Friday, July 6, 2012

The Crime of Chivalry

The release of the John Carter movie, awhile ago, reminded me that I had been curious to read the books by Edgar Rice Burroughs. Bradbury had always cited them as an inspiration, too. So, last week, I picked up A Princess of Mars in the "John Carter of Mars" series.

I was reluctant to read it, in a way, because I had just finished Winesburg, Ohio, which I found one of the most profound treatments of the modern human condition of anything I have ever read. But I was pleasantly surprised by Burroughs's book. It was a delight. It was an adventure, front to back, that made moderate demands on the intellect but that was written well and that managed to be charming and, yet, still to managed to avoid becoming hackneyed. In fact, I found it to be better science fiction than most critics give it credit for.

The plot is driven by Carter's love for the beautiful Dejah Thoris, the Martian princess. Carter, the ex-Confederate cavalryman, proves himself among the warlike Tharks by showing his prowess in battle (accentuated by his super-strength as afforded to him by the lower gravity on Mars). Carter, in short, overcomes incredible obstacles in order to reach and marry his Martian Princess, all the while remaining the quintessential (if fierce) Southern Gentleman.

It was a pleasure. Then, I watched the movie. The movie made me sad, a little. Not because it was particularly bad or because it was different from the book (it truly was merely "based"on the book) but because the movie marks, for me, a paranoid departure from a simplicity that isn't, after all, so simple. It's just a shame that writers feel, in 2012, that they need to "improve" a story by "adding complexity" and "updating." It's a shame we feel compelled to avoid old cliches by slathering on new ones.

See, it wasn't enough for Carter to be fighting for his true love. That would have been corny. In the movie, Carter had to be "conflicted." He had to be jaded and unwilling to fight for any cause but his own. Why? Because the movie version of the space hero had to have lost his wife and little girl to an attack on his homestead while he was away fighting the Civil War. (Then, we are treated to dingy-filtered images of Carter burying the lifeless bodies of his wife and little girl.)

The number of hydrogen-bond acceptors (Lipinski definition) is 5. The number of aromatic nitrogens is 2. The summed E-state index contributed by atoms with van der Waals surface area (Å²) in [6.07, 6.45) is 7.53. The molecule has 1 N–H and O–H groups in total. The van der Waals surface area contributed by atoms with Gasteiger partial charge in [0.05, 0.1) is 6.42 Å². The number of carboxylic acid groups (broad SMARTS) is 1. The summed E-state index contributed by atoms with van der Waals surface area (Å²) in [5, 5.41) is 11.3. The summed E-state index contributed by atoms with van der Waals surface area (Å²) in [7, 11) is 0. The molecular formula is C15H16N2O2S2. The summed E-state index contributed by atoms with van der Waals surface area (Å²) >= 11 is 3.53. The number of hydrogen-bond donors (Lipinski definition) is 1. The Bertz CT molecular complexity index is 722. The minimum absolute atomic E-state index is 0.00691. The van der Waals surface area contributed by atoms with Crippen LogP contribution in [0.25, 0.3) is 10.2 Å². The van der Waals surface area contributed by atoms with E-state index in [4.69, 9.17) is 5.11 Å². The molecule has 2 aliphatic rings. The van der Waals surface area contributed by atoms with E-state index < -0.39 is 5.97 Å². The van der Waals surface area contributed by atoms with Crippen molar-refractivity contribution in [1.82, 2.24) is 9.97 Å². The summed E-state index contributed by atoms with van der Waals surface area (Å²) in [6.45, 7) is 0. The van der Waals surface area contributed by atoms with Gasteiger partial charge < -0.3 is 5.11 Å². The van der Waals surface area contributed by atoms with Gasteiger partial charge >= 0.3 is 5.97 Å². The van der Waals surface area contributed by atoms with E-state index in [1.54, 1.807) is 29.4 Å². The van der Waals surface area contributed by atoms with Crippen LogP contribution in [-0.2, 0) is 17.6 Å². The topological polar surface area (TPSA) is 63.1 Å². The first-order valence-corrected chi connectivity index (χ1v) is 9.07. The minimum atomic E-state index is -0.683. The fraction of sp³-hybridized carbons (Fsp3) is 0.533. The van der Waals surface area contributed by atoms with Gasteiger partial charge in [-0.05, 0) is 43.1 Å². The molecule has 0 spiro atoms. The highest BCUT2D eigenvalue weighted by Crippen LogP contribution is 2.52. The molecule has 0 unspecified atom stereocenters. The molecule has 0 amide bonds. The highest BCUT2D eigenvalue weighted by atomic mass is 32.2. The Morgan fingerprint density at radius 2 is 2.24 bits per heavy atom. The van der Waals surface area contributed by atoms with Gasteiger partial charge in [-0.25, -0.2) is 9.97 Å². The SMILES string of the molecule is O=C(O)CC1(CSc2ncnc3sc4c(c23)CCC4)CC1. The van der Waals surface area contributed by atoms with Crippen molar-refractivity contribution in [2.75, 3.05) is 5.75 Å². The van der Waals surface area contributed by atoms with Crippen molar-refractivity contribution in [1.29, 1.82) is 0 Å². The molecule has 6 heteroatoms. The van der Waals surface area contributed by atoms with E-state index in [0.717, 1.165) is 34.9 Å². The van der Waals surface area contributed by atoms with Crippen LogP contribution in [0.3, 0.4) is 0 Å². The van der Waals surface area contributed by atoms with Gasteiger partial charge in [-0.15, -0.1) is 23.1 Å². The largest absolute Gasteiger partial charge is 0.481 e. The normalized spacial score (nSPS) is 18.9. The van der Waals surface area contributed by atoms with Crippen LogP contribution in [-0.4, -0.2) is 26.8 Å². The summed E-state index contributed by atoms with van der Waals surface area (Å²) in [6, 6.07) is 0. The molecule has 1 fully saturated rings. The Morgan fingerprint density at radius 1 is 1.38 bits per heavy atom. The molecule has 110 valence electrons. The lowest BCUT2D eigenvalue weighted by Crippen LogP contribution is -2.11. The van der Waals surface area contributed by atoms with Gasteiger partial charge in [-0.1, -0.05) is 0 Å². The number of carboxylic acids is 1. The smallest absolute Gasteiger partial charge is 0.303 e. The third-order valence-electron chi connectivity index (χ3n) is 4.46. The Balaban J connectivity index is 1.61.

Of course, the princess had to also be elevated to modern status. Not only is she, in the movie, a professor at a Martian university, but she is a fierce warrior who "protects" Carter as he is trying to save her from her captors, at their first meeting. Talk about a vivid paranoia in writing. Talk about a comical evasion of possible criticism.

Here's where I'm in danger, I know. But am I the only one who is getting tired of the wry smile of the girl who "surprises" the audience by obliterating her captors?  Please, don't misunderstand me. I'm just fine with a powerful woman rescuing her man. But I also think it might still be okay for a man to rescue his woman, too. It's gone so far in the other direction that is it now completely predictable. 

The worst part is that the Dejah Thoris, the princess in the books, is anything but a weakling. She is dignified. She is courageous. She's intelligent. She puts up with none of Carter's crap. (She's also orange, which is kinda hot.) And I'm okay with her not being a Ninja. Carter is a warrior. He is endowed with super strength by his conditions. It makes sense that he should do the fighting, right?